In addition to preventive maintenance, there’s another critical aspect to stewarding the resources entrusted to you: safety. While you can’t guarantee everyone’s safety 100% of the time, there are practical actions you can take to reduce the likelihood of accidents or injuries.
In the sections below, we will address several areas you should regularly monitor to establish and maintain a safe church facility.
The Legal Aspect of Church Facility Safety
There is a four-letter word you may consider “bad”: OSHA. At the forefront of improving workplace safety, OSHA came from a desire to see fewer people killed or horrifically injured on the job. Sounds great, right? I, for one, am thankful for New Jersey Senator Harrison A. Williams, Jr., and Representative William A. Steiger, the critical drivers behind The Occupational Safety and Health Act of 1970, also known as the Williams-Steiger Act. Like many pieces of legislation, it has morphed over the years in some unfortunate ways. However, keeping people safe at work is still highly important.
So, does OSHA apply to a house of worship? Yes. Specifically, here are the sections that apply to churches and places of worship:
- OSHA 1975.4(c) Coverage of churches and special policy as to certain church activities
- 1975.4(c)(1) Churches. Churches or religious organizations, like charitable and non-profit organizations, are considered employers under the Act where they employ one or more persons in secular activities.
- 1975.4(c)(2) Examples. Some examples of coverage of religious organizations as employers would be: A private hospital-owned or operated by a religious organization; a private school or orphanage owned or operated by a religious organization; commercial establishments of religious organizations engaged in producing or selling products such as alcoholic beverages, bakery goods, religious goods, etc.; and administrative, executive, and other office personnel employed by religious organizations.
Safety and Your Church Facility
So, what does the above mean for you? Essentially, it means there are some very specific OSHA regulations you should be addressing. On a deeper level, it means you need to ask yourself how much you value safety and the work environments of those around you? The level at which you value these things is the level at which you will develop, grow, and encourage a culture of safety in your church facility.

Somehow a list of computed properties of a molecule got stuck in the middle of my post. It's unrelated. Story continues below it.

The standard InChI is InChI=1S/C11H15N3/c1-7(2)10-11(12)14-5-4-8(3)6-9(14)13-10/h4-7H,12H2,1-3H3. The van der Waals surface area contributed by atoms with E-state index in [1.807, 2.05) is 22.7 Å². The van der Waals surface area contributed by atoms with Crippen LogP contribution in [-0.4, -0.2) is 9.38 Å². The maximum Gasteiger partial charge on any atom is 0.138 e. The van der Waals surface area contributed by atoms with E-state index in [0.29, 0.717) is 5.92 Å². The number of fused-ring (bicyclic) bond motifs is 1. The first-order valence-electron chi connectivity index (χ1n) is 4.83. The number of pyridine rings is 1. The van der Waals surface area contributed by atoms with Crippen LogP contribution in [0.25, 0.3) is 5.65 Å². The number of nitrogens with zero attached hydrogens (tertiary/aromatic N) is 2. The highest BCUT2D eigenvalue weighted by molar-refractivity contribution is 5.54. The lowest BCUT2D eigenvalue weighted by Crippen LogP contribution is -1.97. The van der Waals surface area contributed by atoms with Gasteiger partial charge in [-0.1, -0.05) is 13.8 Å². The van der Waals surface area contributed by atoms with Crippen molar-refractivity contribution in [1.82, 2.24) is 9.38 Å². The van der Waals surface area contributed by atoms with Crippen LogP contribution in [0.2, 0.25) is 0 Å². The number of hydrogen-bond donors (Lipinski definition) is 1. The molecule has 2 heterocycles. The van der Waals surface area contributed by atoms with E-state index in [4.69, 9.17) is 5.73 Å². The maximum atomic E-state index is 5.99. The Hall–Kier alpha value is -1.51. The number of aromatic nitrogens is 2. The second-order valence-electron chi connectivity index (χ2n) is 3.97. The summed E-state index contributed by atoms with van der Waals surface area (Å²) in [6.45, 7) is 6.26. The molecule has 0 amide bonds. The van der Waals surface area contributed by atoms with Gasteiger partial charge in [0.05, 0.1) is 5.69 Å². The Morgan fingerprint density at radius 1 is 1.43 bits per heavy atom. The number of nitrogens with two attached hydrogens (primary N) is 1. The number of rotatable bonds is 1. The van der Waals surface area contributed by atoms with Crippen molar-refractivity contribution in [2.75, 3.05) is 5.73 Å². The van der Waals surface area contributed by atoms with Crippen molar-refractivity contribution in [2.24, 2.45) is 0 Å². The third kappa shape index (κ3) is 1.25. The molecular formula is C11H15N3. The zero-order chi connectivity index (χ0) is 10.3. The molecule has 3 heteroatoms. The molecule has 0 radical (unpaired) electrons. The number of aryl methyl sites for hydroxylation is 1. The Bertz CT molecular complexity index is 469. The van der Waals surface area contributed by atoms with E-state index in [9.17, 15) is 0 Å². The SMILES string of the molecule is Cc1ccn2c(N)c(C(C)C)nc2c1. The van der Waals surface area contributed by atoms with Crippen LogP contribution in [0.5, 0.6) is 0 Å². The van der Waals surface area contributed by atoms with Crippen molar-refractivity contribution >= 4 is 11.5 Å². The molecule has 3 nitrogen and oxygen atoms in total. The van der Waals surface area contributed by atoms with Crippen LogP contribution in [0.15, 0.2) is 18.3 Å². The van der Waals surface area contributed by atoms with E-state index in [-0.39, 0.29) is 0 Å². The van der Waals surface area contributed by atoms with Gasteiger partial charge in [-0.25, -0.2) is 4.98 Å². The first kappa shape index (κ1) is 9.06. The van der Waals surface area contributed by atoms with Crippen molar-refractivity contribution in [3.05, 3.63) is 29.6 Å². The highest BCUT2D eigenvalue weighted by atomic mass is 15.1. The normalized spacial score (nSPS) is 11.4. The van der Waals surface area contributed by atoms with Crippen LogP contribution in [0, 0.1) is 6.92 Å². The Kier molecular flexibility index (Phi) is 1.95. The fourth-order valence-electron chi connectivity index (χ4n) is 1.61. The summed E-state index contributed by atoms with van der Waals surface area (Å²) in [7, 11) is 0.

Maintaining a safe environment might not be hard. But it must be intentional. This is a word I use a great deal at Smart Church Solutions; what we do is done on purpose and deliberate. Safety is no accident. When my children went to get their driver’s licenses, they didn’t get to walk into the DMV and say, “Hey guys, I want to drive; how about a license?” They went through months of classwork and practical driving experience with us. We were intentional about going over the why and the how. My children knew safety was important if they wanted to earn a license.
The methodology used to create a culture of safe drivers is similar to the one needed to create a safe church facility culture. While you must stay focused on your mission and what you are called to achieve, it’s critical to recognize the role you play in maintaining the safety of those involved in the mission.
The funny thing about safety is you really can’t force it upon individuals. If establishing rules was all it took to make people responsible, we would have fewer lawyers and insurance agents.
Show your team how integral they are to your mission. In turn, you will have a team that sees the value in safely executing their role. And, like always, if you ever need a helping hand in the process, we are here to help.
Tim Cool is the founder of Smart Church Solutions.